On Post-Truth, Hypocrisy and Western Powers in the Middle East

AUTHOR: STINA NOELKEN

*ALL VIEWS ARE THOSE OF THE WRITERS AND CONTRIBUTORS OF THIS BLOG

 The word of 2016, according to the Oxford English Dictionary, was “post-truth”, a term that describes the triumph of emotion over reason, lies over truth (Oxford Dictionaries, 2016). In focus here were primarily the U.S. with its presidential election and the UK’s Brexit referendum, debates that arose in the culture of post-truth politics and that prioritised the appeal to emotion over facts and expert opinion. And now in 2019, post-truth politics still play a major role in the U.S.’s and UK’s external affairs, their involvement in the Middle East and what is being referred to as the world’s largest humanitarian crisis – the civil war in Yemen.

The media has largely ignored the war in Yemen and thus there is little public knowledge of the war or the West’s involvement. As leading powers in the Middle East, the U.S. and the UK have been funding the war, supporting the Saudi-led military coalition with arms and intelligence. In May 2017, U.S. president Donald Trump visited Saudi Arabia in order to sign a weapons deal worth $110 billion (Marcel Serr, ‘Understanding the War in Yemen’, in: Israel Journal of Foreign Affairs 11:3, 2017). In August 2018 an American bomb killed 40 children in a coalition strike, an incident that should have been a clear warning (The Guardian, 2018). And yet former U.S. defence secretary James N. Mattis defended the U.S.’s military support, claiming that with this attack the coalition had failed to meet the conditions set by the U.S., but that the support itself was justified based on intent. He further emphasised that: ‘Our conduct there is to try to keep the human cost of innocents being killed accidentally to the absolute minimum. That is our goal’ (The Telegraph, 2018) – a goal that, clearly, they did not try all that hard to achieve.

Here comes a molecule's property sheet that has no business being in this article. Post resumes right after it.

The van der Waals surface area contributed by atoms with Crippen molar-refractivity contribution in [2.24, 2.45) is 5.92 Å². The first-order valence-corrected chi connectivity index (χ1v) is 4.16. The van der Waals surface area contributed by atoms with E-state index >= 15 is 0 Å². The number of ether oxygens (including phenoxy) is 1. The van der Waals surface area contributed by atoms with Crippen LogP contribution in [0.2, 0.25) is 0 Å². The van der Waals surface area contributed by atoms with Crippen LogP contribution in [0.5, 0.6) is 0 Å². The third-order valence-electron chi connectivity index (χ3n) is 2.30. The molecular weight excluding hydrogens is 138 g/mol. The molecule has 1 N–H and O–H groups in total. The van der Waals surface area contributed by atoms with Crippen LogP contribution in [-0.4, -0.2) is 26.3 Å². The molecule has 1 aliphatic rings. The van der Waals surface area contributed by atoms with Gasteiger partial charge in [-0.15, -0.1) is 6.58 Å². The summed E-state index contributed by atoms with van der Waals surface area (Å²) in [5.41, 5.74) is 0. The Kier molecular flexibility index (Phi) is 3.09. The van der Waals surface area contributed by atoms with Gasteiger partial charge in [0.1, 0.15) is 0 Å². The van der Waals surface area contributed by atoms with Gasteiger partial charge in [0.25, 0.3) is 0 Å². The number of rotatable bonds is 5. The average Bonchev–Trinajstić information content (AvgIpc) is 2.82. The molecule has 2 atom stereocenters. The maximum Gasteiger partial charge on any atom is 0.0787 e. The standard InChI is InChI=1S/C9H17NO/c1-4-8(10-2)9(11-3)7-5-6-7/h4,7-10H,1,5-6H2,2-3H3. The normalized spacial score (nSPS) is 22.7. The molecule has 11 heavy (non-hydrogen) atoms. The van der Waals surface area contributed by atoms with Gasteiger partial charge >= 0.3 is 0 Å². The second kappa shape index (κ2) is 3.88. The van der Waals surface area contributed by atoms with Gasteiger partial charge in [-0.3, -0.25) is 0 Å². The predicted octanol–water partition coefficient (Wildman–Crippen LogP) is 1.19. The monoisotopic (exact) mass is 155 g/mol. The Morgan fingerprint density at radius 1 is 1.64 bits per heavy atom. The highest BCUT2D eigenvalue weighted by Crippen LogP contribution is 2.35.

In February 2019 the British government announced a new aid package worth £200 million to fight starvation in Yemen; since the beginning of the war the UK has thus provided £770 million in aid (GOV.UK, 2019). Yet compared to the £4.7 billion in arms that the UK has exported to Saudi Arabia this number is small, an indicator for the UK’s blatant hypocrisy (The Guardian, 2018; CAAT, 2019). When in March 2019 UK foreign secretary Jeremy Hunt was on mission in the Middle East to begin the peace process, Andrew Smith from the organisation Campaign Against Arms Trade commented: ‘Jeremy Hunt talks a lot about the need for peace, but his words are hollow. The biggest change that he and his colleagues could make, and the one that would have the greatest impact on the ground, would be to finally stop arming and supporting the Saudi-led coalition’ (The Guardian, 2019). The UK may talk a lot about respecting human rights, will make large claims about controlling arms exports, but the war in Yemen shows that these are nothing but empty promises.

The underlying inclination here is that good intentions offset disastrous outcomes. Claiming that the military’s role in the war is preventing civilian deaths by supplying improved arms and weapons is meant to excuse the worsening conditions and numerous human rights violations. This war has brought attention to the importance of transparency of government action in crisis areas and of bringing public attention to the reality of war. Politicians like Mattis and Hunt will appeal to people’s emotions by stressing their aims of reducing the threat of terrorism, improving arms and weapons, bringing peace. And yet there is a different value in appealing to emotions by giving an insight into not intentions but consequences. In the end, involvement in Yemen should concern helping the people there and not be about attending to our own guilty conscience.

 

Loa Pm